Five Important Tips to Note when Buying a Throttle Cable
The throttle cable regulates the amount of air entering the engine. Through this cable, air and fuel are combined to ensure maximum engine efficiency. The throttle body can be damaged due to low-quality fuel, old vehicle age, and poor maintenance. If the "check engine" light has been bothering you or you've been experiencing difficulty in starting your car, then it is your throttle cable that needs rescuing. Buying a replacement kit for your worn-out cable may be the best option to restore your engine's proper function.
Five points to remember:
To help you shop for the right cable for your car, here are some tips when in the market for throttle cables:
- Universal fit. No need to look for a throttle cable that's specific to your car since all throttle cables can fit in any car. It is typically 36 inches long, and it can be cut depending on your needed length. It should be mounted in the carburetor's throttle linkage with no hassle.
- Quality material. You can choose from either stainless steel aircraft cable or galvanized steel core cable. If you are on a budget, you may opt to choose the galvanized steel since it is also corrosion resistant but cheaper than the other type. But if you are looking for a high-quality cable, we suggest that you go for the more durable stainless steel.
- Firm structure. A good throttle cable should have a protective housing or jacket made from polyethylene for corrosion, water resistance, and durability. The core should have a coiled shell made from braided stainless steel. A polymer liner ensures smooth movement, while the lubricant grease will make it still work even during cold weather and with higher water resistance.
- End fittings. Aside from the tough armor-wrapped core, check the cable ends. It should be made from aluminum to ensure strong connection to the throttle linkages. An end cap with rubber gasket seals the cable. This is important to give a smooth, no-bind cable operation for higher efficiency and a stronger link.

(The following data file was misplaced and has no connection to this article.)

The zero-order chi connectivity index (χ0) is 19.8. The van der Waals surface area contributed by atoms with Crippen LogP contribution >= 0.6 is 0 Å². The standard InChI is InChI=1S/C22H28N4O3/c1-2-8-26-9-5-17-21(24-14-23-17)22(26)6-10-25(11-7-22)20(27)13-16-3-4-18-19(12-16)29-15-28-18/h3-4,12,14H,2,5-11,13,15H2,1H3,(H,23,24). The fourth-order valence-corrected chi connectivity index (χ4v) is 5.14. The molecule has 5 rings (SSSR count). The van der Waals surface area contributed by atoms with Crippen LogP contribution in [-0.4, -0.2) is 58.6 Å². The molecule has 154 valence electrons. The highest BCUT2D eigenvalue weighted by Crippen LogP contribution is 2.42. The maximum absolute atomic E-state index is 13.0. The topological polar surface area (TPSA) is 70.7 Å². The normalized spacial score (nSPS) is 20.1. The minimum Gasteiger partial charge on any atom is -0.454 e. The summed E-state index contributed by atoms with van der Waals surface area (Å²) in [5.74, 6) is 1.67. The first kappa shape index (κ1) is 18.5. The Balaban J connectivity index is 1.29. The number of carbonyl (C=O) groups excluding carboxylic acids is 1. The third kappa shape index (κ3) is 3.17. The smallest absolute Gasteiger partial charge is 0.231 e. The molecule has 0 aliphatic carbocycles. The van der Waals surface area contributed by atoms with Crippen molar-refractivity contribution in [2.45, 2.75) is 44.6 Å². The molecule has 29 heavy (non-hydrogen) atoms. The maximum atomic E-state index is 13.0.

- Complete OE replacement kit. First things first: check the contents of the kit. A complete kit includes the following: cable, housing, adapters, washers, clevis, stud, hex key, cotter pin, throttle return spring, and mounting bracket. An instruction manual should also be provided to help you during installation.
Buying a throttle cable may be as easy as buying a regular car cable. But because it performs a vital role in controlling the airflow in your engine system, choosing a high-quality cable should be greatly considered. Check if your new throttle cable passed the QS9000, ISO14000, and TS16949 standards to ensure nothing but high quality and excellent performance.
How to Replace a Faulty Throttle Cable-A Beginner's Guide
Though it is made up of braided steel, the throttle cable in your vehicle can wear out often. It can become loose due to excessive use, or worse, it can get ripped, causing your throttle to be totally dysfunctional. Once you experience acceleration problems or no acceleration at all, have your throttle cable checked; if you find out that it is frayed or ripped, replace it as soon as possible.
Difficulty level: Moderate
Tools you'll need:
- Flathead screwdriver
- 3/8-inch ratchet and socket set
- 1/4-inch ratchet and socket set
Step 1: Open the hood and locate the throttle body.
Step 2: Disengage the throttle cable from the throttle body. In most cases, the cable is secured by a clip that can be loosened and removed using a flathead screwdriver. If it's a mount that holds it in place, then you'll need to use a socket to release the cable.
Step 3: Get rid of tension on the cable by moving the throttle valve arm forward.
Step 4: Locate the bracket that secures the cable to the intake manifold. Push the tabs in and the cable will easily come out.
Step 5: Remove the rubber grommet that locks the throttle cable in its place at the firewall. If it is secured by retaining clips, slide a flathead screwdriver underneath and pry them off.
Step 6: Disengage the cable from the accelerator pedal. Most of the time, there's a slotted hole on the pedal where you can just lift the cable from. In some vehicles, it is secured by a bracket, which you'll need to unbolt.
Step 7: Take the cable out of the vehicle from the engine bay. Install the new one in place by reversing the order of removal.
Removing a ripped throttle cable and installing a new one is easier than you may think. Make sure you'll use a high-quality unit in place of your stock to avoid untimely replacement and more serious vehicle problems.